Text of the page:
When you think of George Harrison’s time in The Beatles, it’s easy to focus on Abbey Road, the Fab Four’s final studio album. After all, two of George’s most celebrated songs — “Something” and “Here Comes the Sun” — landed on that record.
However, George didn’t see his work on Abbey Road (1969) as any sudden flowering of his songwriting abilities. He thought his four songs on The White Album (1968) — and those that didn’t make it on the record — stood up to that pair of tracks. (Think: “While My Guitar Gently Weeps.”)
Considering George had three songs on Revolver (1966) and just one on Sgt. Pepper’s (1967), it’s probably best to think of him having several peaks with The Beatles. And when George looked back at his favorite work with the Fab Four, he thought of the band’s second 1965 album as the highlight.
George said he loved ‘Rubber Soul’ best — and always had.
When you read about the Beatles’ breakup, writers always point to signs in their recording sessions. For example, Paul McCartney worked on multiple White Album songs on his own (even playing drums on a few). But it wasn’t always that way.
In fact, George disliked the Sgt. Pepper concept because it turned the group into a studio band. (They’d quit playing live shows the previous year.) “It became an assembly process – just little parts and then overdubbing,” he recalled in the Anthology. But in 1965 they were still a proper band.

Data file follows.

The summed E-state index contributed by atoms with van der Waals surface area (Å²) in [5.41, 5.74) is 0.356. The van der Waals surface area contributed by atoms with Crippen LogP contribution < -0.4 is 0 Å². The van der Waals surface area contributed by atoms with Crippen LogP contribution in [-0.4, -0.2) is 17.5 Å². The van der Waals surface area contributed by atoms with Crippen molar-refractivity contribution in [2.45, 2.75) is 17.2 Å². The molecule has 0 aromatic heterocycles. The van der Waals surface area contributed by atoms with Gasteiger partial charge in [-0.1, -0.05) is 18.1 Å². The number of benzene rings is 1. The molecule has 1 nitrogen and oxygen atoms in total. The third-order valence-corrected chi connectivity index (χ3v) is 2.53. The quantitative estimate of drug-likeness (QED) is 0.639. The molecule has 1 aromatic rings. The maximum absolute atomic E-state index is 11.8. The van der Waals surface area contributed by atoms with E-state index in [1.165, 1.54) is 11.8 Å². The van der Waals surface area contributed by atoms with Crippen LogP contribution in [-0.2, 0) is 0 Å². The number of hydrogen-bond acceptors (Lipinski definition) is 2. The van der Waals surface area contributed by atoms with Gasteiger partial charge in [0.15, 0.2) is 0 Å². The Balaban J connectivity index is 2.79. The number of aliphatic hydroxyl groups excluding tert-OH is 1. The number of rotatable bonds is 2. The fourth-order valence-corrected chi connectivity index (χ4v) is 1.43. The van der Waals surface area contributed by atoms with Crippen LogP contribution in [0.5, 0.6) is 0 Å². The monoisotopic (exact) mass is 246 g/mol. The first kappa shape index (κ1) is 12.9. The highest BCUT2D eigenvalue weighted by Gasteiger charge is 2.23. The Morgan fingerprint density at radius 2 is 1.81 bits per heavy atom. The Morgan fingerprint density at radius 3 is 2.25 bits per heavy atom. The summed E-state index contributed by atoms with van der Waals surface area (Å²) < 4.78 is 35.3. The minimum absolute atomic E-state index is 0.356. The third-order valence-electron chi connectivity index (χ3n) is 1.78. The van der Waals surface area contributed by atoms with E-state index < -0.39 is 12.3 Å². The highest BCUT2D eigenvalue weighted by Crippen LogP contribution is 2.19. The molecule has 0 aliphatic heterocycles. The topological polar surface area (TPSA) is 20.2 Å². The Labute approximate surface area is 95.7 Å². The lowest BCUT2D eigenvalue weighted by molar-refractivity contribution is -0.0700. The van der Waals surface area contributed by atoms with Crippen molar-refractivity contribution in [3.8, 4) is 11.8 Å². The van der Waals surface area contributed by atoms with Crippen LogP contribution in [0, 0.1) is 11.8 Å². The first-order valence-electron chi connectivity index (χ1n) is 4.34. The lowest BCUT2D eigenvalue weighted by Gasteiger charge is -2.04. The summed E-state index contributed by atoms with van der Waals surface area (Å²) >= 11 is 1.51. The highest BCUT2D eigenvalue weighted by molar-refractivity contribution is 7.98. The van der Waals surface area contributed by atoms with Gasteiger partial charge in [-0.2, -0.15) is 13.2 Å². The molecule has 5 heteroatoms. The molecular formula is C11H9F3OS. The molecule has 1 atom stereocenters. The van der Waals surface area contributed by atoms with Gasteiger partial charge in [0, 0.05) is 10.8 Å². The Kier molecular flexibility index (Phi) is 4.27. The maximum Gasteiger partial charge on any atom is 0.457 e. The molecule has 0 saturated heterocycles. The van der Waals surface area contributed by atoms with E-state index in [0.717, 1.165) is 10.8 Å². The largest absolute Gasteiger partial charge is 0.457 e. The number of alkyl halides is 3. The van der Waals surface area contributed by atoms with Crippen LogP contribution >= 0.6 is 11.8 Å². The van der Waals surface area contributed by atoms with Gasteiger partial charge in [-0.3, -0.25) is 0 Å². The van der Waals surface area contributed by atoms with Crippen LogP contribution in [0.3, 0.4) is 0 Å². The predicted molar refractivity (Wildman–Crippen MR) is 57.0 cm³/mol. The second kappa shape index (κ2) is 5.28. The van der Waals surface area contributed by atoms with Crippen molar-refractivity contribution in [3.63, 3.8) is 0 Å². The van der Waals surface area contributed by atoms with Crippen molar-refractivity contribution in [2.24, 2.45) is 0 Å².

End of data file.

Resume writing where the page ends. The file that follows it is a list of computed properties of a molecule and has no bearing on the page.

To George, ’65 was an exciting time because they were growing in so many ways, and Rubber Soul reflected that. “Rubber Soul was my favorite album, even at that time,” he said looking back in the 1990s. “I think that it was the best one we made.”
George could still recall the feeling he had some 30 years later. “The most important thing about it was that we were suddenly hearing sounds we weren’t able to hear before. Also, we were being more influenced by other people’s music and everything was blossoming at that time — including us.”
Considering George first played the sitar on this record (on “Norwegian Wood”), it’s easy to see what he’s talking about. But The Beatles were also growing up.
George recalled ‘Rubber Soul’ as the band’s first after getting into pot.
In tracks like George’s “If I Needed Someone,” you can hear what he means as far as other bands influencing The Beatles. (The sound of The Byrds clearly had an effect on him as he was writing the song.)
Meanwhile, Rubber Soul was the first album that found The Beatles smoking marijuana on a regular basis. George once called it “the first one where we were fully fledged potheads.”
You could interpret the deep inhaling on John Lennon’s “Girl” as a reference to smoking weed, and you could see the impact of pot (and Dylan’s influence) on John’s “Nowhere Man” as well.
The Beatles would continue experimenting while recording Revolver and go on to make their pop opera records (Sgt. Pepper’s and Abbey Road), but for George Rubber Soul remained his favorite after all those years.